The BYD Atto 3, a compact SUV that looks like a mix between a Tesla and an MG, is now available for preorder in Australia.
Although the vehicle won’t arrive for a prospective buyer for at least five months (with an expected delivery set for July if you order today), you can now order the car online.
BYD is a relatively new car company, hailing from China and standing for “Build Your Dreams”. Originally, it was thought that a “sub-$35,000” would be the first BYD vehicle to come to the Australian market.
The BYD Atto 3 SUV promises a lot – despite still not being all that cheap compared to petrol cars, the Atto 3 does have a massive range for a cheap EV, between about 420km and 480km for the extended-range model. The standard range model includes a range of between 320km and 400km before needing a recharge.
The BYD Atto 3 also closely rivals the price of cheaper electric vehicles in Australia, including the Nissan Leaf, the Hyundai Kona and the MG ZS EV.
Starting at a base price of $44,381 and $47,381 for the extended range model (excluding state incentives and specific costs), the Atto 3 undercuts the Leaf and the Kona by quite a lot ($53,190 and $57,419 respectively). The price is almost on par with the MG ZS EV, which starts at $44,990.
State prices vary, like for most cars. For the cheaper model, the NSW price starts at $47,110, the ACT price is $45,063, the Northern Territory price is $46,432, the Queensland price is $45,984, the Victorian price is $47,131, the South Australian price is $46,784, the Tasmanian price is $44,990 and the WA price is $47,931.
But, sorry, let’s go back to range – 400km is terrific for that price, so we’re a bit skeptical.
“The technology inside the battery (of the BYD Atto 3) which is proprietary, it’s called the Blade Battery, is really what the heart and the secret component is to why, at the price point, we can deliver vehicles that have such a range,” Luke Todd, the CEO of EvDirect, told Gizmodo Australia. EvDirect is the company distributing the BYD Atto 3 in Australia.
“BYD has been manufacturing batteries for more than 20 years. They’re a major supplier to most of the world’s mobile phone battery supplies so BYD started as a battery company, but then evolved into electric buses, transportation, a whole range of other things.
“There’s no nickel or cobalt in the latest BYD battery, they will have a life cycle of more than 1 million kilometres, underpinned by a seven-year 160,000km warranty. The reality is that the batteries will far exceed that range.”
The MG ZS EV has an expected range of about 220km, whereas the range of the Nissan Leaf starts at about 225km (before you upgrade to the E+ model, which costs an additional $14,000) and the range of the Hyundai Kona starts at about 250km (before upgrading to the Highlander model for an additional $7,000). The cheapest Atto 3 is said to almost double the expected range of its closest competitors.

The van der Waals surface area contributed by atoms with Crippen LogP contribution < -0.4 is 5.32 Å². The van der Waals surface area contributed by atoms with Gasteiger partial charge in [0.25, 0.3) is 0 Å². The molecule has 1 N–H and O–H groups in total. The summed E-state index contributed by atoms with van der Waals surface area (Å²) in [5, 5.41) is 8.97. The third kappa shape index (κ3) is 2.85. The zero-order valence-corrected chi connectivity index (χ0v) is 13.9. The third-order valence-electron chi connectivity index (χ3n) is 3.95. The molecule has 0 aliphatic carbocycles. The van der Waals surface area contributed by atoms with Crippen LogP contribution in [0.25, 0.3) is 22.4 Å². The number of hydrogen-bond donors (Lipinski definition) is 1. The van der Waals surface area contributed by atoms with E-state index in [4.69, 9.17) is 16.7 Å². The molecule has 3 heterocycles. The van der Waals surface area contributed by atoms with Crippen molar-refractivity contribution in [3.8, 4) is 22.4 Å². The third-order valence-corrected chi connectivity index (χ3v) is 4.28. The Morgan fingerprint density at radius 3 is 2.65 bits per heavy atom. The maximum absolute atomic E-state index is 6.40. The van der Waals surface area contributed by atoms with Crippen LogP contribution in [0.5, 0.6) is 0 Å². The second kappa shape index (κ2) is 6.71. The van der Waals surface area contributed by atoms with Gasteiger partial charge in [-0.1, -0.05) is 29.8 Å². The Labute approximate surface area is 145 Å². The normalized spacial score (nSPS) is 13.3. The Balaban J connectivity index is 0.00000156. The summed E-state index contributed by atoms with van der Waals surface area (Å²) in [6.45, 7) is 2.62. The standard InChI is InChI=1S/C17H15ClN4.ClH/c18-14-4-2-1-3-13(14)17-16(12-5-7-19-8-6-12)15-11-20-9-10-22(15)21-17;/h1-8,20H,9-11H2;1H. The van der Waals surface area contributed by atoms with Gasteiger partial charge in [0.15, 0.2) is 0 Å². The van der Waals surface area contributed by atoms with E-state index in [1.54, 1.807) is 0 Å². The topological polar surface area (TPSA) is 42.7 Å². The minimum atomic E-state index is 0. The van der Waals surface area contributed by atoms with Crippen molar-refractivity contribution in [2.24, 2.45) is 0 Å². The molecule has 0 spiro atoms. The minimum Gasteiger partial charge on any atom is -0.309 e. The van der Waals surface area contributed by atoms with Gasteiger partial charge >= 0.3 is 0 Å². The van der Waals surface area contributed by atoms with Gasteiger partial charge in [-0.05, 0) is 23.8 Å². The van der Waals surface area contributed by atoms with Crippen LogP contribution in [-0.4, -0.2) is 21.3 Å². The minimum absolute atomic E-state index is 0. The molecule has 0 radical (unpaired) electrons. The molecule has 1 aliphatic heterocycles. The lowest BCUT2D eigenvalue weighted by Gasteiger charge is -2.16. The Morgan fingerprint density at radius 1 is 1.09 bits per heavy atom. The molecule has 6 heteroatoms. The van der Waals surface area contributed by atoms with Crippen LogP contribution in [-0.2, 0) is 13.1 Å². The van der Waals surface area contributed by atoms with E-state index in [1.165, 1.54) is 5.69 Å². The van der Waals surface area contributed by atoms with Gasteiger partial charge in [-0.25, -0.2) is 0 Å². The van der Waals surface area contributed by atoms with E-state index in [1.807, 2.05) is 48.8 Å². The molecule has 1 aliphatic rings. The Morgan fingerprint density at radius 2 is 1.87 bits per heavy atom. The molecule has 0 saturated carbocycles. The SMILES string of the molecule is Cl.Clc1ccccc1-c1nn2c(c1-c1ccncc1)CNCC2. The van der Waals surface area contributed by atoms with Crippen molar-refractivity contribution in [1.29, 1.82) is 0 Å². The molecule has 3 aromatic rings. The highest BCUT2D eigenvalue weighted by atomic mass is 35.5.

It’s only when you get to the Tesla Model 3 that you start to get a similar range, which starts at about 380km for $59,900. The Polestar 2, which we reviewed, has a range expectation of about 350km for $59,000. We’ve pulled range expectations from EV-database for these vehicles, however you’ll find that manufacturers quote different numbers (such as the Tesla Model 3 being capable of about 491km on a full charge and the Polestar 2 being capable of between 440km and 474km).
It has been expected that EVs will hit range parity with petrol vehicles by 2024 and price parity by 2030, so this is a pretty big deal.
Let’s get into some more detailed specs. A front-wheel-drive SUV, The Atto 3 is powered by a “Blade Battery”, which has a capacity of 50.1 kWh in the cheaper model and a capacity of 60.4 kWh in the more expensive model. The maximum power of both models is 150kW and the maximum torque is 310Nm.
The car comes with AC and DC charging capability, along with a 220v emergency charging cable and 90-minute charging capability with an 80kw. As reported by Drive, the car hasn’t been ANCAP-rated yet.
Internally, the car has 60/40 split-fold rear seats with 1,330 litres of boot space and five seats. There’s also a wireless phone charger and a touch-pad display (with Bluetooth and phone connectivity). The car is entered, turned on and locked by a card key.
The car is 4,455mm long, 1,875mm wide, 1,615mm tall, with a permanent magnet synchronous motor, capable of 0-100km/h in 7.3 seconds.
You’ll be able to order the BYD Atto 3 in three colours in Australia – white (at no additional cost), grey (for $700) or Blue (also $700). The car comes with 18-inch alloy wheels and a two-tone interior.
If you’re interested in the BYD, you’ll need to order it exclusively from EvDirect.